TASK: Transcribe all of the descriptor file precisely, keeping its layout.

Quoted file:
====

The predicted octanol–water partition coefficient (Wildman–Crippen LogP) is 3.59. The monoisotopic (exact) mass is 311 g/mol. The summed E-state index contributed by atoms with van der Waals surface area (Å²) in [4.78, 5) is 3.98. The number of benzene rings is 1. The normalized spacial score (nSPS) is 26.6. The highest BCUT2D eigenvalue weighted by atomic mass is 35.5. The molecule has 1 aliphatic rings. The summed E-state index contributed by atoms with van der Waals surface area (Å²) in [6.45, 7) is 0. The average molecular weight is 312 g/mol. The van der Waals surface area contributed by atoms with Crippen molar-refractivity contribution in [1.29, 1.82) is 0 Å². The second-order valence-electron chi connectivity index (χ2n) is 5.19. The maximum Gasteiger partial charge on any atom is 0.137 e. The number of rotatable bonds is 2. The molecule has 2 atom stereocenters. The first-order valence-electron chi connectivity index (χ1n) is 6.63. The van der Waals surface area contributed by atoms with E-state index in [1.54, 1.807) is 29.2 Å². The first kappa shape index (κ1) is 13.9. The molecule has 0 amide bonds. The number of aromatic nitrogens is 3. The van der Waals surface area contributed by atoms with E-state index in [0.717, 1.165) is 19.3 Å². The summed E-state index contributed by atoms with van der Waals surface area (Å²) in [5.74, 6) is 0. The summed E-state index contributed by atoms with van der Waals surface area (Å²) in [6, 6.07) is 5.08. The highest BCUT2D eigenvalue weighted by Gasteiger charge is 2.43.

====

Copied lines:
The predicted octanol–water partition coefficient (Wildman–Crippen LogP) is 3.59. The monoisotopic (exact) mass is 311 g/mol. The summed E-state index contributed by atoms with van der Waals surface area (Å²) in [4.78, 5) is 3.98. The number of benzene rings is 1. The normalized spacial score (nSPS) is 26.6. The highest BCUT2D eigenvalue weighted by atomic mass is 35.5. The molecule has 1 aliphatic rings. The summed E-state index contributed by atoms with van der Waals surface area (Å²) in [6.45, 7) is 0. The average molecular weight is 312 g/mol. The van der Waals surface area contributed by atoms with Crippen molar-refractivity contribution in [1.29, 1.82) is 0 Å². The second-order valence-electron chi connectivity index (χ2n) is 5.19. The maximum Gasteiger partial charge on any atom is 0.137 e. The number of rotatable bonds is 2. The molecule has 2 atom stereocenters. The first-order valence-electron chi connectivity index (χ1n) is 6.63. The van der Waals surface area contributed by atoms with E-state index in [1.54, 1.807) is 29.2 Å². The first kappa shape index (κ1) is 13.9. The molecule has 0 amide bonds. The number of aromatic nitrogens is 3. The van der Waals surface area contributed by atoms with E-state index in [0.717, 1.165) is 19.3 Å². The summed E-state index contributed by atoms with van der Waals surface area (Å²) in [5.74, 6) is 0. The summed E-state index contributed by atoms with van der Waals surface area (Å²) in [6, 6.07) is 5.08. The highest BCUT2D eigenvalue weighted by Gasteiger charge is 2.43.